Copulations: History of Copying
Copying existed long before digital printing and paved the way for the printing demand we see today.
Imagine the owners of the Haloid Company huddled around a table, Coca Cola in hand, asking themselves, “Is there a need for copying?” Haloid was founded in 1906 as a specialty coated paper business. So, it was no surprise that Chester Carlson got together with them in 1947 and demonstrated his wooden box concept of creating an image on paper using electrophotography, later called Xerography.
The guys sitting around the table decided, yes, there was a need to copy and went all in. They bought the rights from Carlson and set about creating a machine. By 1958 Haloid Xerox was formed and the 914 copier was introduced the following year. Haloid Xerox then became Xerox. After 113 years there has been a lot of water under that proverbial bridge, but we find ourselves asking the same question. “Is there a need to make a copy or print?” As with those living in Haloid Company times, there are always two camps: those that say “yes” and those who say “no”.
The difference then, of course, as those who said “no” just could not see the benefit of technological progress. Today, many say “no” because the technology of the paperless world is already here. Adopting new technologies just because the technology is here, however, is far from automatic and trillions of pages continue to be copied/printed each year, simply because we like our information on paper.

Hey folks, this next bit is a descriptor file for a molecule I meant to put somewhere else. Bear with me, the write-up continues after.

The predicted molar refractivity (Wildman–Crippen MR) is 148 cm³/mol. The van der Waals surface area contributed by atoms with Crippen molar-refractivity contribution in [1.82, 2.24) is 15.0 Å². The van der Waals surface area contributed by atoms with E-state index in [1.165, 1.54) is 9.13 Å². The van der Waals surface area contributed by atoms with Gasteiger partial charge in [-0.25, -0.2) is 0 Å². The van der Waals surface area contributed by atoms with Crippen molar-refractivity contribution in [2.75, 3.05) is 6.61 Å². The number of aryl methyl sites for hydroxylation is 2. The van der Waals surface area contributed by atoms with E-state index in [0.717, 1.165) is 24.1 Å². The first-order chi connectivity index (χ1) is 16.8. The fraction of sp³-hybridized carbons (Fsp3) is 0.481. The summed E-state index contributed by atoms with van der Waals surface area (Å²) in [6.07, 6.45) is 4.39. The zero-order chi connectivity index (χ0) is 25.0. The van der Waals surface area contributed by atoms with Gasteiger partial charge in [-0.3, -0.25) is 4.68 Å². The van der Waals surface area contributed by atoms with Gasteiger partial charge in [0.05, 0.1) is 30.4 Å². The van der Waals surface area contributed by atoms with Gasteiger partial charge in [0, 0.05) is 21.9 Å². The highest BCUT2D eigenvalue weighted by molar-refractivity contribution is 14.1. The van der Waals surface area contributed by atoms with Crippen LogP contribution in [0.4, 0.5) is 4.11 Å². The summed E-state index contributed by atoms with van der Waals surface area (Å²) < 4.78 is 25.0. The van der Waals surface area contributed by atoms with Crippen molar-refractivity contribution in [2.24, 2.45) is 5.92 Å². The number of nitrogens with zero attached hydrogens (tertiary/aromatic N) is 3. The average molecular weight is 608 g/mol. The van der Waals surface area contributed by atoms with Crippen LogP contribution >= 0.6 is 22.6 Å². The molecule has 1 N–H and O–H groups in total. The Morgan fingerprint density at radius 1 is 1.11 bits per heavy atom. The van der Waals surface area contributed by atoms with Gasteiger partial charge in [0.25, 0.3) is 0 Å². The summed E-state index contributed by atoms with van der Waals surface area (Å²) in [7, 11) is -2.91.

Whilst the first-ever copier was taking shape, it is interesting to know that the creative minds of the day were thinking of tomorrow’s technology. As captioned by Punch on December 26, 1906, the idea of wireless telegraphy shows a scene in Hyde Park London of him and her figures, sitting under a tree, antennae on their hats and wireless tape fed communication boxes on the laps. The lady gets a message from her admirer while her husband gets the latest horse racing data.
Fast forward 113 years and we see the scene is a commonplace now, where our personal communications devices dominate our lives as we are bombarded with information, texts, sexts, messages, emails, WeChat, WhatsApp, Facetime, and Twitter messages and videos all pushed through to our wireless smart devices. Some things never change. The fact they are not talking with each other is also mirrored today as everyone is so engrossed in their own IoT world that there is nothing to talk about. Sending a text is far less effort.
So, here we are 113 years after it all began, and we question how long the copy/print demand will last. But in all these 113 years I wonder how many $billions have been made in the copying industry or lost with business strategies that did not work. I wonder how many hundreds of thousands of people this industry has employed over 113 years as the dominance of power has ebbed from the USA to Japan and now to Zhuhai, China.
In 1906 the world population stood around two billion people with China at only 419 million and the British Empire at 390 Million. Today we have a world population clock that relentlessly ticks faster as the world population surpasses the 7.7 billion mark. China hits 1.42 billion now and the British Empire is no more. As Dylan sang, “The times they are–a-changing.”
It took the first 200,000 years of human history to reach the magic 1 billion and only 200 more years to reach 7 billion population worldwide. As consumers one and all I believe we will continue to need to print something. One thing’s for sure there’s a whole lot of copulations going on. Umm—who’s been getting my share?